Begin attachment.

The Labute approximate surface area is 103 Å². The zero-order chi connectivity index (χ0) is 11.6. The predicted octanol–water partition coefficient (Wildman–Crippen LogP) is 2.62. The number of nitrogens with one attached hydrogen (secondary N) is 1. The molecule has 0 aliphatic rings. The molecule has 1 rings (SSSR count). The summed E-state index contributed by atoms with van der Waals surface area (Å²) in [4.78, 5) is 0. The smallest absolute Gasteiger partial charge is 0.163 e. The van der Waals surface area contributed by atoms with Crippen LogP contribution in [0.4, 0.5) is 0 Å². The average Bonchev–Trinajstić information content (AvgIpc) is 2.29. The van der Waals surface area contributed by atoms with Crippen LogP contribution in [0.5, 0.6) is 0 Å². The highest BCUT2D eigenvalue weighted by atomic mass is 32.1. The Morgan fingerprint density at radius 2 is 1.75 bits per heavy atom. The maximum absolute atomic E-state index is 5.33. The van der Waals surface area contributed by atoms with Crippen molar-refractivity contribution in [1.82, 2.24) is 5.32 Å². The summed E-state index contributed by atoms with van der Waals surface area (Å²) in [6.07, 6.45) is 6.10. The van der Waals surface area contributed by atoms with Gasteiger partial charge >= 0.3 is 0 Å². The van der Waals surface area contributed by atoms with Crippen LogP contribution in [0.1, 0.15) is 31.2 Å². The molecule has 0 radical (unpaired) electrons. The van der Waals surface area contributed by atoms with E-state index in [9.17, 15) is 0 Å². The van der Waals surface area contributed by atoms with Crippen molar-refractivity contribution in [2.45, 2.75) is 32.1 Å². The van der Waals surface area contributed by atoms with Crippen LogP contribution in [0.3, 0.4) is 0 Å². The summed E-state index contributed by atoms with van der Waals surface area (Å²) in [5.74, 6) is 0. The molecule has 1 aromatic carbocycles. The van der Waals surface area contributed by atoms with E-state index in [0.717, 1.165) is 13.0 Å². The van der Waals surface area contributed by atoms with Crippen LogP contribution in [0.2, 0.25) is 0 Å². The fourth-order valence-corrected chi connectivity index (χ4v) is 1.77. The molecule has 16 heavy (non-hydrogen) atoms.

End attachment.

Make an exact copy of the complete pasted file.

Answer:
The Labute approximate surface area is 103 Å². The zero-order chi connectivity index (χ0) is 11.6. The predicted octanol–water partition coefficient (Wildman–Crippen LogP) is 2.62. The number of nitrogens with one attached hydrogen (secondary N) is 1. The molecule has 0 aliphatic rings. The molecule has 1 rings (SSSR count). The summed E-state index contributed by atoms with van der Waals surface area (Å²) in [4.78, 5) is 0. The smallest absolute Gasteiger partial charge is 0.163 e. The van der Waals surface area contributed by atoms with Crippen LogP contribution in [0.4, 0.5) is 0 Å². The average Bonchev–Trinajstić information content (AvgIpc) is 2.29. The van der Waals surface area contributed by atoms with Crippen LogP contribution in [0.5, 0.6) is 0 Å². The highest BCUT2D eigenvalue weighted by atomic mass is 32.1. The Morgan fingerprint density at radius 2 is 1.75 bits per heavy atom. The maximum absolute atomic E-state index is 5.33. The van der Waals surface area contributed by atoms with Crippen molar-refractivity contribution in [1.82, 2.24) is 5.32 Å². The summed E-state index contributed by atoms with van der Waals surface area (Å²) in [6.07, 6.45) is 6.10. The van der Waals surface area contributed by atoms with Gasteiger partial charge >= 0.3 is 0 Å². The van der Waals surface area contributed by atoms with Crippen LogP contribution in [0.1, 0.15) is 31.2 Å². The molecule has 0 radical (unpaired) electrons. The van der Waals surface area contributed by atoms with E-state index in [9.17, 15) is 0 Å². The van der Waals surface area contributed by atoms with Crippen molar-refractivity contribution in [2.45, 2.75) is 32.1 Å². The van der Waals surface area contributed by atoms with Crippen LogP contribution in [0.3, 0.4) is 0 Å². The summed E-state index contributed by atoms with van der Waals surface area (Å²) in [5.74, 6) is 0. The molecule has 1 aromatic carbocycles. The van der Waals surface area contributed by atoms with E-state index in [0.717, 1.165) is 13.0 Å². The van der Waals surface area contributed by atoms with Crippen LogP contribution in [0.2, 0.25) is 0 Å². The fourth-order valence-corrected chi connectivity index (χ4v) is 1.77. The molecule has 16 heavy (non-hydrogen) atoms.